Wednesday, August 31, 2011

Ellie had her four months shots today - she did great. She cried, which was awesome, and even after that she smiled at the doctor! She was 8lbs10oz, and 20 inches. Jake had a check-up, too, he's 31lbs and 38inches tall :) I got a refill on my coveted domperidone. Good times had by all.

Tuesday, August 30, 2011

You should see my calendar... between infant development playgroup, infant massage clinic, endo appointments, sleep studies, preschool for Jakob, playgroup for Jakob, and Jason's work schedule, all my free time seems to have poofed away!

I can't believe how busy life is when a child has medical problems. It's no joke!!

Ellie has her four month vaccinations tomorrow, Jakob is going in for a check-up, and I am going to get a refill on my domperidone, since I went through that last bottle like skittles. Stupid pump. I effing hate pumping. But, I'm going to stick to it, because I know it's good for Ellie. I just can't switch to formula. Sigh... formula is more work, anyway.

Monday, August 29, 2011

Been busy over here. Jakob has been into crafting, and into mischief. It is safe to say, we're well in the throws of the terrible twos - but, he is still an angel 90% of the time.

Presently, he is balancing on his high chair, getting ready to spring off. He is covered in blue gak, blueberries, paint and maple syrup. Today, I started the C25K running program, came home, got dinner ready (rainbow waffles, with peaches and blueberries), and then, with Jake, assembled a balloon matching game, painted arm trees, painted the table, painted the floor, made gak, made a really big mess, learned a lot about how things feel, sound, smell, and he told me he loved that I let him get messy. Now, instead of "can you turn on the tv?" it is "can you set up a craft for me?"

I was pumping, upstairs, for Ellie's dinner. I was gone five minutes. When I came downstairs, my fridge was wide open. Jakob was standing, pretty much in the fridge, with a guilty look on his face. I daresay, I boomed at him "WHAT ARE YOU DOING?!?!?!?!?!" He said, I got dinner out. For us. To eat, MOMMY." with the funniest "what do you think I am doing" look on his face. Indeed, he got the plate of waffles out of the fridge, the syrup, and the butter. He knows he isn't to go in the fridge, but it was hard to be mad when he actually was helping. If only he could learn to fold my laundry, ha, then I wouldn't have eight loads staring me down.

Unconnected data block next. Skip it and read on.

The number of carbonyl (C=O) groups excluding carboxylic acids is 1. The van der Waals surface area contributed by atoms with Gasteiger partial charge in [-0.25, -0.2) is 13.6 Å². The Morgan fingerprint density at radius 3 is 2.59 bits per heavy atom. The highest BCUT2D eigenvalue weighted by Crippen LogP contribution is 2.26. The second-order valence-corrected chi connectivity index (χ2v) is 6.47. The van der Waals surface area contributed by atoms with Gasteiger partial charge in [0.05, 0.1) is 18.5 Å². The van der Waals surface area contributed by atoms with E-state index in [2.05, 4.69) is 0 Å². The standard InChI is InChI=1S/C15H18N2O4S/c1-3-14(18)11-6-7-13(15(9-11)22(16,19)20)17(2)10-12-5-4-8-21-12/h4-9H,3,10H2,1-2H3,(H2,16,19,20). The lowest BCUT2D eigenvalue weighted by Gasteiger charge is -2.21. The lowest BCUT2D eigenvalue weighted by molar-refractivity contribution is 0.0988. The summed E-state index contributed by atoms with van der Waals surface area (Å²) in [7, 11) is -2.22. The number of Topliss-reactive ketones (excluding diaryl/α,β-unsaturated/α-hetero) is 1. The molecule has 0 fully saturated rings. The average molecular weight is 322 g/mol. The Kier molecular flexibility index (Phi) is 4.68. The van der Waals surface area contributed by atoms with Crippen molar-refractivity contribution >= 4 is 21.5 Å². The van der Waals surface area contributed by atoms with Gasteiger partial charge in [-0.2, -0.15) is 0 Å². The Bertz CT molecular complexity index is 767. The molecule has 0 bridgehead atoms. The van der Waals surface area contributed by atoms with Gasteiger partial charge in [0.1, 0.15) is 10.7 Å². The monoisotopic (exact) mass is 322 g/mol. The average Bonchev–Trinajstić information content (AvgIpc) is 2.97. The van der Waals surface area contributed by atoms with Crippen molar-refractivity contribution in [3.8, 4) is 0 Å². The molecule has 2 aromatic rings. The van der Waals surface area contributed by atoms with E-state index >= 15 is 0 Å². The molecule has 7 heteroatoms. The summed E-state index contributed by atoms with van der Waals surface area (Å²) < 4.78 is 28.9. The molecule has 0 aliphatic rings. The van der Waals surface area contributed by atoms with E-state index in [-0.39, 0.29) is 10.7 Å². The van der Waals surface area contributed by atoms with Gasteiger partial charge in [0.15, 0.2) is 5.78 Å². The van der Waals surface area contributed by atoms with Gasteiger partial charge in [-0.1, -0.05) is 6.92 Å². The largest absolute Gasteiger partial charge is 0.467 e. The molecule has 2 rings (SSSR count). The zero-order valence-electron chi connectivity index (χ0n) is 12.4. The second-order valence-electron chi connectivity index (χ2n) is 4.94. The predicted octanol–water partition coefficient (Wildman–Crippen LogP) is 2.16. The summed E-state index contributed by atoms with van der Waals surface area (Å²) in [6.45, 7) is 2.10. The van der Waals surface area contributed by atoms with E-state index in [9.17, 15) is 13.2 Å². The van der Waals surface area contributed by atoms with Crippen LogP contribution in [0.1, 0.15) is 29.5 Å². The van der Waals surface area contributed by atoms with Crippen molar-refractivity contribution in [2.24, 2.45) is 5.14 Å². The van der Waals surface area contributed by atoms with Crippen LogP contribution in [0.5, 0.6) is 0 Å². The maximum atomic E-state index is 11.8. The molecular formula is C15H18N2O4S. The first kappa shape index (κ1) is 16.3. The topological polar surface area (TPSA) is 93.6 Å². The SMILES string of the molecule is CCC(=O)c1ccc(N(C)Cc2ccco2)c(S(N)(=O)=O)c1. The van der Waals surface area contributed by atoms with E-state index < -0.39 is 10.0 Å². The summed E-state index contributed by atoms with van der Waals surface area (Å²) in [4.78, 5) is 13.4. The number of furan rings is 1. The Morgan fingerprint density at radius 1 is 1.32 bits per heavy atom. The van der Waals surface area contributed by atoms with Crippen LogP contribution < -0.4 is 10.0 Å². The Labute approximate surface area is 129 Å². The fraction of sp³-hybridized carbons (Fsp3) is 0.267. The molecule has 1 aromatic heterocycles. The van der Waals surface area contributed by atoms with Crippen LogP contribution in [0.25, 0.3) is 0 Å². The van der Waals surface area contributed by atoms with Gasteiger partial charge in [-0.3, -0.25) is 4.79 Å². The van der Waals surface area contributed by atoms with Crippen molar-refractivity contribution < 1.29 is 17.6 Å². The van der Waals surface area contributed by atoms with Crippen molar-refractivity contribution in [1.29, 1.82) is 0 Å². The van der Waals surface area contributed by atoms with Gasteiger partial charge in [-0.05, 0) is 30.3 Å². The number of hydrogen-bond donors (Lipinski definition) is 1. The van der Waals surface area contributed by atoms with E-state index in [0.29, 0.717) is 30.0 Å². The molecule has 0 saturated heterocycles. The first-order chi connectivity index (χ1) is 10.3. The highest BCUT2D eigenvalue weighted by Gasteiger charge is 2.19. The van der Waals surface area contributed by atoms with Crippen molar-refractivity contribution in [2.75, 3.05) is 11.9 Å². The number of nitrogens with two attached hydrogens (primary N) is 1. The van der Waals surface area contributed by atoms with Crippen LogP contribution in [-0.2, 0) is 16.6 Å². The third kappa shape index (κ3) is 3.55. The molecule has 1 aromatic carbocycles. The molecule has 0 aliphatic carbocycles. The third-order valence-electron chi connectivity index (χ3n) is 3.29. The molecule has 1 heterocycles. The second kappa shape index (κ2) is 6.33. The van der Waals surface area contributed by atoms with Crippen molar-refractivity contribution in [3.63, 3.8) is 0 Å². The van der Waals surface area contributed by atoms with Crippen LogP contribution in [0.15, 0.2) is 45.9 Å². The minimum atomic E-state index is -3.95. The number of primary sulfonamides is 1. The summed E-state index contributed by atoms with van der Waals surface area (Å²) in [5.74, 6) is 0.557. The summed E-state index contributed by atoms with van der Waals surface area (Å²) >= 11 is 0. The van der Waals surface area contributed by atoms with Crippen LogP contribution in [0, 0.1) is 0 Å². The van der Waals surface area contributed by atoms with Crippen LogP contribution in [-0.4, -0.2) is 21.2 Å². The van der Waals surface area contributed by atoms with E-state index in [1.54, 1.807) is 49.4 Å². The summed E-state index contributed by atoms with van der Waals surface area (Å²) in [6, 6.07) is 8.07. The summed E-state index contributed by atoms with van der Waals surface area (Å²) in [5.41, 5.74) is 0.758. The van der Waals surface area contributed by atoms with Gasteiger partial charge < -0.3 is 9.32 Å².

The Man of the House, is working nights this week. That means Jake and I have to be quiet until 3pm, ugh, and then we're alone all night long. Makes for rough times for me, since I do everything with Ellie at night on these shifts.

Ah, he needs his mama. And she's crying. Wish I had extra arms!

Wednesday, August 24, 2011

I keep starting posts and fail to finish them. Sigh.

Ellie has now been home with us for the same amount of time that she was in the NICU. I can't really believe it.

Today, we met with the endocrinology clinic. I went with Ellie, on my own. Everyone was lovely, and they didn't really do much, other than weigh her, measure her and look her over. Little miss is still little. 8lbs9oz, and 19.75", at two months adjusted leaves her at the bottom of the chart for weight, and nowhere near the chart for length, only at the 0.1st percentile. Tiny nugget.

On September 7th, we have to take her in for her growth hormone stimulation test, a thyroid test and cortisol levels test. I was told to expect to be there for about 6 hours. SIX HOURS.

Then, we need to do a sleep study, and we can start on growth hormone. They said it was likely she's deficient in gh, which is why she's such a runt. If she is, then the cost of treatment is covered, which would be good.

I'm feeling sort of down today. I had the walk to look forward to, but that's passed, and now I actually have to face reality. I'm scared for Ellie's future. I know she has so much support, but I'm so scared other kids are going to be mean to her if she can't speak clearly, or leave her behind if she can't keep up on the playground. Sigh... I wish I could fix things, make everything alright.

But, I can't. I'm just me. All I can give is love and support.

Friday, August 19, 2011